Vampire Weekend’s debut album was the soundtrack to my 2008, and reminds me of the city I currently call home as well as the city I called home at the time.
A former co-worker of mine, Caroline Beck, went to Columbia with the Vampire Weekend guys and was raving about this album well before it was released. We worked together for a solid year and literally all I remember her talking about was Vampire Weekend. Almost made me hate them before I heard a word of their album. Glad that didn’t stick.
Four months into the year, I was transplanted from New York (Jersey City, actually) into Boston. I barely knew anyone, and it was the first time I’d lived out of the tri-state area since I was 11. Weird times for a number of reasons. VW’s album was omnipresent that summer. It played at all the parties I went to (which were mostly of the campus or post-grad variety, never mind that I was already 31-32). It played at all of the radio station functions I went to as part of my job (most of which were related to the dearly departed WFNX), and it played a hell of a lot on my iPod, which was my constant companion as I discovered a brand new city for the first time in my adult life. Given how I feel about Kanye or Amy Winehouse on any given day, “Vampire Weekend” is not only my favorite album of its release year, its my favorite album of the entire damn decade.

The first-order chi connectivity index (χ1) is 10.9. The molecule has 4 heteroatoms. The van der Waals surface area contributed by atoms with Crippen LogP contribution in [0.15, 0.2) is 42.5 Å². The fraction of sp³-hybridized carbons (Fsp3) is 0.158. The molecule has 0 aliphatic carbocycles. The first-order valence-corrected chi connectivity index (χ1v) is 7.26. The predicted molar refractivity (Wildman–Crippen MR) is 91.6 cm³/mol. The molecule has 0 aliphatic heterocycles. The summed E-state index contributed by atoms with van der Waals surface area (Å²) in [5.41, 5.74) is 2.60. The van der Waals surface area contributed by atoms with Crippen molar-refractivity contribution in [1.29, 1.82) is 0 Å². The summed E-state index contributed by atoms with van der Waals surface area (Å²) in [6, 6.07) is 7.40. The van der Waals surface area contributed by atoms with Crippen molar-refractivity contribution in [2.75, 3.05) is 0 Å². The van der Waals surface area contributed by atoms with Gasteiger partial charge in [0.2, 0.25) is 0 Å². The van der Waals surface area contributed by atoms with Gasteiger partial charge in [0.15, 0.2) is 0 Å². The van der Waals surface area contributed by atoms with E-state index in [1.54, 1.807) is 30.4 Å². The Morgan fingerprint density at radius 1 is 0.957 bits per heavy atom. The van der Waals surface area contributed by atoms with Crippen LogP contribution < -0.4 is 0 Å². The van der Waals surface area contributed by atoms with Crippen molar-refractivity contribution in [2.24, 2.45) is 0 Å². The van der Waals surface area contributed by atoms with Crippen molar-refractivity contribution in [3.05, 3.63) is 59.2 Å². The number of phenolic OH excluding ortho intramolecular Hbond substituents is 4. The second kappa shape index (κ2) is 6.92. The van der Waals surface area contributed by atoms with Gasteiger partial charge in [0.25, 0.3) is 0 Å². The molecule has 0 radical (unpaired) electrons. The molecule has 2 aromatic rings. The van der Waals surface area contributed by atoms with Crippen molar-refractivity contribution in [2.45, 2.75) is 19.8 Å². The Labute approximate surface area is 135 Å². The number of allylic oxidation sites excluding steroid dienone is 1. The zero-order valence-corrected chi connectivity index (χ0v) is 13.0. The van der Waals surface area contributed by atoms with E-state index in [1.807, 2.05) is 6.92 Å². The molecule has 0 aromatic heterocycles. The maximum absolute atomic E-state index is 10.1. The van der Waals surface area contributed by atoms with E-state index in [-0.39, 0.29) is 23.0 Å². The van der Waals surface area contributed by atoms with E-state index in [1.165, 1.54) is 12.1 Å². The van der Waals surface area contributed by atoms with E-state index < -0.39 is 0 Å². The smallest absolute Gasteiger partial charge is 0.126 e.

Some of the too-cool-for-school types shit on Vampire Weekend, especially the band’s first album. “Sounds too much like Paul Simon’s ‘Graceland’”, they sniff. Well, first of all, good for them that they at least picked a great album to rip off. Sure, there are parts that sound a bit like “Graceland”. There are also parts that sound like The Mighty Sparrow (I’m betting Ezra and Rostam were listening to a lot of soca). The songwriting is way cheekier than anything Paul Simon (IMO the second greatest lyricist in modern American music history) is capable of coming up with.
At any rate, “A-Punk” is an efficient (2:18) blast of fun, powered by Ezra Koenig’s breathless delivery and dense lyrics that manage to cram in references to Washington Heights, Sloan-Kettering Hospital and the Hudson River.
I karaoke-ed this once. Not easy. And I don’t think anyone else in the room knew the song. Womp womp.